“THE fabric of society is changing and we see a lot of people facing difficulties in their daily, professional and social life,” says Assoc Prof Shamsul Haque, head of discipline ( psychology) of the Jeffrey Cheah School of Medicine and Health Sciences, Monash University Malaysia.
“We can see that the demand for psychological services is increasing, because as people face more difficulties, they are unable to cope and need professional help.”
Assoc Prof Shamsul also shares that society is acknowledging that a deeper understanding of human behaviour and basic cognitive processes is crucial in most aspects of work life and spans across the different industries.
The Master of Professional Counselling is offered at Monash University Malaysia. Areas of study include human growth and lifespan development; mental health issues surrounding grief, trauma and substance abuse; counselling children, adolescents, individuals and couples; cognitive behaviour therapy; group psychotherapy; career development counselling; and counselling research design, among others.
The course is broad- based with students taught to counsel in various areas such as organisational counselling, mental health and relationships.
“One unique feature of this course is that it also equips students to understand and conduct research in the field of counselling,” says Dr Tam Cai Lian, course coordinator of the master’s programme.
These skills may be used to pursue further academic research study and enable evidence- based counselling practices.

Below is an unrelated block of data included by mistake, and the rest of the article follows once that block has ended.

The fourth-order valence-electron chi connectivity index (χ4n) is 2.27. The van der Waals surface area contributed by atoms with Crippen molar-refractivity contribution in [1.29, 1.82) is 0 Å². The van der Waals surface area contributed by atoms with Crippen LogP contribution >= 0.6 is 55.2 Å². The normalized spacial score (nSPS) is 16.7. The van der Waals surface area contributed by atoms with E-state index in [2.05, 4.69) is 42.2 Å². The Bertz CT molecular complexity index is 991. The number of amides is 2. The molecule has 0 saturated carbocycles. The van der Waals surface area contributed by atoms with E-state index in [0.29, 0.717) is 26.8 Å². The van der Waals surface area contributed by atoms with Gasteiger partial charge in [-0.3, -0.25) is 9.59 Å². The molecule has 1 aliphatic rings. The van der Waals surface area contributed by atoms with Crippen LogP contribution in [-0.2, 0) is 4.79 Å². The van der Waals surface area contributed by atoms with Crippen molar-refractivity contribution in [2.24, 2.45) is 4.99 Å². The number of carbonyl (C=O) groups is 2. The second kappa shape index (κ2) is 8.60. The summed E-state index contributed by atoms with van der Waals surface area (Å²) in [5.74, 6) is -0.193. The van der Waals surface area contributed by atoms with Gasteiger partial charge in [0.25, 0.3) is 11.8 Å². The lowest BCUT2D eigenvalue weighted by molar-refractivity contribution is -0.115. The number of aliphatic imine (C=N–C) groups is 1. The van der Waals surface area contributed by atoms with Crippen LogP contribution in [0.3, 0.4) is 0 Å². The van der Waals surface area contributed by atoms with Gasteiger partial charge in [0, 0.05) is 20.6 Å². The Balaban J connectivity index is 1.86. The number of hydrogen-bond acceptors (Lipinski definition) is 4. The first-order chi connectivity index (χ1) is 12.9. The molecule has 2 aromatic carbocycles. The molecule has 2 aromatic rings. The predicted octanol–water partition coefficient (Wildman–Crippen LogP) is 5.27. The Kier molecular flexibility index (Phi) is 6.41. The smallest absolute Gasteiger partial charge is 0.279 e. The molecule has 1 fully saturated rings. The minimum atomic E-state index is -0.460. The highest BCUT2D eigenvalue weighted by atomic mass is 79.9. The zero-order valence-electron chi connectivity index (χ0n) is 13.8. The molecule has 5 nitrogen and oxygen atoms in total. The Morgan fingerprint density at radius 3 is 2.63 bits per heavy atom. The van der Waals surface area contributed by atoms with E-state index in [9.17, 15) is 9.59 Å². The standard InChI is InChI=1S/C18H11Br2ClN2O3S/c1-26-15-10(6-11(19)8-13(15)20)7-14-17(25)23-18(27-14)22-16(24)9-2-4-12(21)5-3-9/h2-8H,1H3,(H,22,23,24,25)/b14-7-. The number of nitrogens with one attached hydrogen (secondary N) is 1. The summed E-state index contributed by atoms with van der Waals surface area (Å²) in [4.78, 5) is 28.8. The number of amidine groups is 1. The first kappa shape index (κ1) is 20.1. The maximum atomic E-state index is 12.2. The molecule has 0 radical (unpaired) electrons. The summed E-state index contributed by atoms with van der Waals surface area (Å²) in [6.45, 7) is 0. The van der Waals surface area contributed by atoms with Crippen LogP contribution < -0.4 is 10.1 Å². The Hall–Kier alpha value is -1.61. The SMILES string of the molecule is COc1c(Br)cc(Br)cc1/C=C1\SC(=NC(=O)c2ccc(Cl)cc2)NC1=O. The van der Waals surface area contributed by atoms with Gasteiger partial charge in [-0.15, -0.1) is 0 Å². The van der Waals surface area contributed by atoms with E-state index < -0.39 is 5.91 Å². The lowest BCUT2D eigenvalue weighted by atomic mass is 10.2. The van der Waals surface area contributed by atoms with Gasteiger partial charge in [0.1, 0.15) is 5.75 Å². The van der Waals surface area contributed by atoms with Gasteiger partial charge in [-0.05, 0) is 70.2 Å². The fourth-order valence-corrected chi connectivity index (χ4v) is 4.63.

She adds that the course aims to be accredited by three different bodies – the Malaysian Board of Counsellors, the Australian Counselling Association and the Psychotherapy and Counselling Federation of Australia.
The various accreditations will open up opportunities for graduates to practise in Malaysia as well as Australia.
The course incorporates 504 hours of clinical placements in government agencies and private organisations, of which 192 hours would involve direct, face- to- face contact with clients.
Dr Tam says that the course is open to anyone with a bachelor’s degree in any field, whether they are recent graduates or working professionals seeking to know more about counselling.
“Students need to have a passion and desire to know more about human beings and the problems they face and be interested in helping themselves and the people around them,” she says.
With a degree in mathematics, Dr Tam chose to pursue counselling as a way to help the community and address the various mental illnesses and family problems she saw around her.
Students will benefit greatly from a diverse team of highly experienced and accredited academics and psychologists.
They will also have access to world- class laboratories and facilities.
These include group and individual counselling rooms equipped with two- way mirrors, observation side rooms and recording devices.
Assoc Prof Shamsul says that counsellors can promote mental health at both the organisational and the community level.
“In an organisation, they can help improve relationships between co- workers, contribute to crisis management, manage work stress and also play a major role in reducing job dissatisfaction and improving job performance,” he says.
“At the community level, counsellors can deal with relationship problems through marriage or couple counselling as well as help manage personal grief, trauma and other mental health issues. At schools, they can help modify students’ academic behaviour and address peer- relation problems.” For more information, visit www.monash.edu.my.